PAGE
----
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Diamond

Diamond

Composed of pure carbon, diamonds are the hardest known material. Because of this they are indispensable to industry. Diamonds are also valuable to geologists, who learn from them about the conditions in the interior of the earth. To a geologist, diamonds are reminders of the tremendous temperatures and pressures within our dynamic planet. Only about one-third of diamonds found are big enough to be cut into gems.

Diamond (in conglomerate)

Diamond (in conglomerate)

Diamonds hitch a ride to the surface in rare magmas called kimberlite and lamproite, which form by partial melting of the upper mantle. Gas expansion propels these magmas upward at rates of 10-30 kph (6-19 mph), giving their diamond passengers a commute time of just 4-15 hours from mantle to surface! At the surface water can transport the diamonds and other particles away from the point of eruption, leaving the diamond embedded in sedimentary rocks, like this conglomerate.

Diamond (in Eclogite)

Diamond (in Eclogite)

Diamonds grow at depths of at least 150 km (90 mi), in the thick lithosphere beneath the older parts of continents. By comparing the different kinds of carbon atoms in diamonds, scientists can track the carbon's source. Some carbon was once organic matter on Earth's surface and was subducted into the mantle. The rest originated in the mantle.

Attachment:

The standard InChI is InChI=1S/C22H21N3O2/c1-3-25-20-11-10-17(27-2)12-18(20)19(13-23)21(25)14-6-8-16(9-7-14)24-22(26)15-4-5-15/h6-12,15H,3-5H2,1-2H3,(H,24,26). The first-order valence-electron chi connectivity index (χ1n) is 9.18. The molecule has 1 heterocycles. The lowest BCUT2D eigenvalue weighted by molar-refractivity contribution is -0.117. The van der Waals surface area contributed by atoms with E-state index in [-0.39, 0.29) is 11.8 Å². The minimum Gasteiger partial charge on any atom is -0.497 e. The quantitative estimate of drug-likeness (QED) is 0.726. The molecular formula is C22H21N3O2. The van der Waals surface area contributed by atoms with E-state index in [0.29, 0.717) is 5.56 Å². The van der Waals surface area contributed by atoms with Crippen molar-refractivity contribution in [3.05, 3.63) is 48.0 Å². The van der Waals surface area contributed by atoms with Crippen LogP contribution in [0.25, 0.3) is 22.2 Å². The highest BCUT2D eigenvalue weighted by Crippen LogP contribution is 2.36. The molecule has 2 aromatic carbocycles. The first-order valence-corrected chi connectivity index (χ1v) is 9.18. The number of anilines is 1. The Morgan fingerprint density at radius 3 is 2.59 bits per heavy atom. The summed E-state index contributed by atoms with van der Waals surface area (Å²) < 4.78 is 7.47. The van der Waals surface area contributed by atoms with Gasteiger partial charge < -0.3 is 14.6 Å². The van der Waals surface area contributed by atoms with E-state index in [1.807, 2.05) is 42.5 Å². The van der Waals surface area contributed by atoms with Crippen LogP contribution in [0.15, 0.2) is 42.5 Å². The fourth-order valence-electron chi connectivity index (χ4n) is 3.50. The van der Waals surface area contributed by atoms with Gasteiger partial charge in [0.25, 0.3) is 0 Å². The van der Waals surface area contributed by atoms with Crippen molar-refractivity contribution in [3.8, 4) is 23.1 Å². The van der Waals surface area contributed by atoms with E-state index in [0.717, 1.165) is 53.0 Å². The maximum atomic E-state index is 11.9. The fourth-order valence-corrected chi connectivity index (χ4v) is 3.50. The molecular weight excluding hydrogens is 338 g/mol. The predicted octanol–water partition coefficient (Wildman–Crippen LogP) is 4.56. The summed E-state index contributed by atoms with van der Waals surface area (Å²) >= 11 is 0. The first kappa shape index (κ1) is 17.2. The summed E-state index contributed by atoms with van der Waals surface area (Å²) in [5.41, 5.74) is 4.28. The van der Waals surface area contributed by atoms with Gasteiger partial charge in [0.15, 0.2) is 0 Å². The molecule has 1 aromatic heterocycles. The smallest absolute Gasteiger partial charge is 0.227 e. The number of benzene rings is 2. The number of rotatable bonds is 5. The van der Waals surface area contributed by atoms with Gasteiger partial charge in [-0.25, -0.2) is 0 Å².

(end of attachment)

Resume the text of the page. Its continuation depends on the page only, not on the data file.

Diamond (in Garnet)

Diamond (in Garnet)

Diamonds grow at depths of at least 150 km (90 mi), in the thick lithosphere beneath the older parts of continents. By comparing the different kinds of carbon atoms in diamonds, scientists can track the carbon's source. Some carbon was once organic matter on Earth's surface and was subducted into the mantle. The rest originated in the mantle.

Diamond Crystal (in Kimberlite)

Diamond Crystal (in Kimberlite)

Composed of pure carbon, diamonds are the hardest known material. Because of this they are indispensable to industry. Diamonds are also valuable to geologists, who learn from them about the conditions in the interior of the earth. Only about one-third of diamonds found are big enough to be cut into gems.


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